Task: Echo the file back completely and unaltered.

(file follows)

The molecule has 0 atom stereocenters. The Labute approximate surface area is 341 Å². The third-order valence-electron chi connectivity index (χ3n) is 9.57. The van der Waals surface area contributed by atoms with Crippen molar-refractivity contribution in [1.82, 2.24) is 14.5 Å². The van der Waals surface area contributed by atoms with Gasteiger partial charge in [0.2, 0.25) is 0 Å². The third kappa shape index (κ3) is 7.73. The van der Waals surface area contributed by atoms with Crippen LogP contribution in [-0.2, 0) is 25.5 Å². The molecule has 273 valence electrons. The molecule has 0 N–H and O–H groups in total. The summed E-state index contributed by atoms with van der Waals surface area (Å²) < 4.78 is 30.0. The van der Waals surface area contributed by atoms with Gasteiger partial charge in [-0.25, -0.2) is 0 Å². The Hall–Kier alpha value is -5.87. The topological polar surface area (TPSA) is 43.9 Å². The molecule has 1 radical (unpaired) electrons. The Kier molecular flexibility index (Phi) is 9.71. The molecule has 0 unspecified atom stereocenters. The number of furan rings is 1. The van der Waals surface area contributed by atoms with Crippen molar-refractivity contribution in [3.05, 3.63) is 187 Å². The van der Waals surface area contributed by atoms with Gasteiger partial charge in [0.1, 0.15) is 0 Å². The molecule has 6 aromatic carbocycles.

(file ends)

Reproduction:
The molecule has 0 atom stereocenters. The Labute approximate surface area is 341 Å². The third-order valence-electron chi connectivity index (χ3n) is 9.57. The van der Waals surface area contributed by atoms with Crippen molar-refractivity contribution in [1.82, 2.24) is 14.5 Å². The van der Waals surface area contributed by atoms with Gasteiger partial charge in [0.2, 0.25) is 0 Å². The third kappa shape index (κ3) is 7.73. The van der Waals surface area contributed by atoms with Crippen LogP contribution in [-0.2, 0) is 25.5 Å². The molecule has 273 valence electrons. The molecule has 0 N–H and O–H groups in total. The summed E-state index contributed by atoms with van der Waals surface area (Å²) < 4.78 is 30.0. The van der Waals surface area contributed by atoms with Gasteiger partial charge in [-0.25, -0.2) is 0 Å². The Hall–Kier alpha value is -5.87. The topological polar surface area (TPSA) is 43.9 Å². The molecule has 1 radical (unpaired) electrons. The Kier molecular flexibility index (Phi) is 9.71. The molecule has 0 unspecified atom stereocenters. The number of furan rings is 1. The van der Waals surface area contributed by atoms with Crippen molar-refractivity contribution in [3.05, 3.63) is 187 Å². The van der Waals surface area contributed by atoms with Gasteiger partial charge in [0.1, 0.15) is 0 Å². The molecule has 6 aromatic carbocycles.